Daniel Henderson

Whatever you ask in my name, this I will do, that the Father may be glorified in the Son.

—John 14:13

To pray in the Name of Christ…is to pray as one who is at one with Christ, whose mind is the mind of Christ, whose desires are the desires of Christ, and whose purpose is one with that of Christ.

—Samuel Chadwick

In  recent  years,  I  have  consistently  begun  my  prayers  with  these words: “Father God, in Jesus’s name, and by the Holy Spirit…” This affirmation actually changes the way I pray from the outset. In this day’s devotional, I want to propose that “in Jesus’s name” was never designed to be a tack-on at the end of our superficial requests. Rather, praying in His name brings us into a reality that changes why, how, and what we pray, from the very opening moment of our communion with God.


Many believers seem to invoke Jesus’s name in order to secure a prime parking place at the mall, a pay raise at work, or even the winning lottery ticket. Like me, maybe you have used “in Jesus’s name” as a prayer-concluding formula to persuade God to give you something you really wanted, or thought you needed.

Most of us know that the idea of praying in Jesus’s name is far beyond the routine of adding these three words on the end of our supplications. Yet, it is the traditional thing to do. In group or public prayers, it is a given that whoever prays better wrap it up with “in Jesus’s name.” When they fail to do so, they may get a few raised eyebrows and expressions of doubt about the spiritual legitimacy of their prayers. After all, will God really hear their prayers if they fail to include this three-word add-on?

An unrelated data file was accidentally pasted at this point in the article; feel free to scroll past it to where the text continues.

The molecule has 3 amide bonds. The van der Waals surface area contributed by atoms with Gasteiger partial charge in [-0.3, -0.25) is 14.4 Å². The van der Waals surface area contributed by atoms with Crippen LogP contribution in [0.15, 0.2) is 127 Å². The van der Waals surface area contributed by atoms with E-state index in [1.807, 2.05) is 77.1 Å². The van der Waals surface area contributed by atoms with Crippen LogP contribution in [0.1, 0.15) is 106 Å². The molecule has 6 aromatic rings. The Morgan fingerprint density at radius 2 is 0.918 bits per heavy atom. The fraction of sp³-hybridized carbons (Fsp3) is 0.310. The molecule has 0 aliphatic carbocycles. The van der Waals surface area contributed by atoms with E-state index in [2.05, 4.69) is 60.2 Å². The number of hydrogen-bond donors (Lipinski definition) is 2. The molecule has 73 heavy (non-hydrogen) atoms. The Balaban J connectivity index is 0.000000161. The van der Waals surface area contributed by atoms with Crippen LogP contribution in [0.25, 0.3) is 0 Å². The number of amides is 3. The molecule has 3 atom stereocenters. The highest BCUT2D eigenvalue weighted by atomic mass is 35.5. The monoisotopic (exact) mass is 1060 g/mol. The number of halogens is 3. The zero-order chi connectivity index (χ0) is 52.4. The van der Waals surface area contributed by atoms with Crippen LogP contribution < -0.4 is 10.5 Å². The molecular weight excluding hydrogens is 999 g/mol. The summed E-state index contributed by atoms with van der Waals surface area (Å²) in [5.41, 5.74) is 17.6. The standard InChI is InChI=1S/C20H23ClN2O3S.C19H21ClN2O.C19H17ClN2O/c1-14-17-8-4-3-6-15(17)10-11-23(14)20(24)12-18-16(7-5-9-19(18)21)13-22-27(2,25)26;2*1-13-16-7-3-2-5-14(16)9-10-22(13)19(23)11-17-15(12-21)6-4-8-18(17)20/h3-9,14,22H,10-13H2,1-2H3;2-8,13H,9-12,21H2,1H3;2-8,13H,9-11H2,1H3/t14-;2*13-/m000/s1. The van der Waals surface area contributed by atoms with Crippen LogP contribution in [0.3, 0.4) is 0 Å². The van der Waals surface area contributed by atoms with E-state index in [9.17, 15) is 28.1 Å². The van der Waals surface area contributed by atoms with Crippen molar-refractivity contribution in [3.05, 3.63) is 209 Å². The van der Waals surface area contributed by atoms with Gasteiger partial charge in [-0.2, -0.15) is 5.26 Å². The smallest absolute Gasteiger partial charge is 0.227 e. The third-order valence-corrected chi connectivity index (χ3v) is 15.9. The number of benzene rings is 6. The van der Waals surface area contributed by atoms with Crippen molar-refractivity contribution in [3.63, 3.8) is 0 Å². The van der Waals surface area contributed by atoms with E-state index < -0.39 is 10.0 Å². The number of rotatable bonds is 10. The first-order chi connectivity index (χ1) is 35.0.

One of the amazing benefits of a worship-based, gospel-focused approach to prayer is that it fundamentally takes our eyes off ourselves and fixes them on Christ. We establish our prayer experience on Him, not ourselves. We seek to pray His thoughts, not our own. As the Spirit takes the conductor’s wand of the Scriptures and orchestrates our praying, we cannot help but turn our eyes upon Jesus, as the beautiful old hymn encourages us:

Turn your eyes upon Jesus, Look full in His wonderful face,

And the things of earth will grow strangely dim, In the light of His glory and grace.

At that moment of wonder and intimacy, we are really in the place to truly pray in Jesus’s name, regardless of the final three words of the prayer.


We all like guarantees. Advertisers tout “satisfaction guaranteed” and money-back guarantees on the products they want us to buy. Jesus, by the authority that only the Son of God can offer, makes a bold guar- antee about prayer: “Whatever you ask in my name, this I will do, that the Father may be glorified in the Son” (John 14:13).

Jesus keeps speaking of the power of His name in prayer in this upper room interaction. In John 15:16, Christ expands our under- standing of the necessity and proper use of His name: “You did not choose me, but I chose you and appointed you that you should go and bear fruit and that your fruit should abide, so that whatever you ask the Father in my name, he may give it to you.” In John 16:23–24, He states, “Truly, truly, I say to you, whatever you ask of the Father in my name, he will give it to you. Until now you have asked nothing in my name. Ask, and you will receive, that your joy may be full.”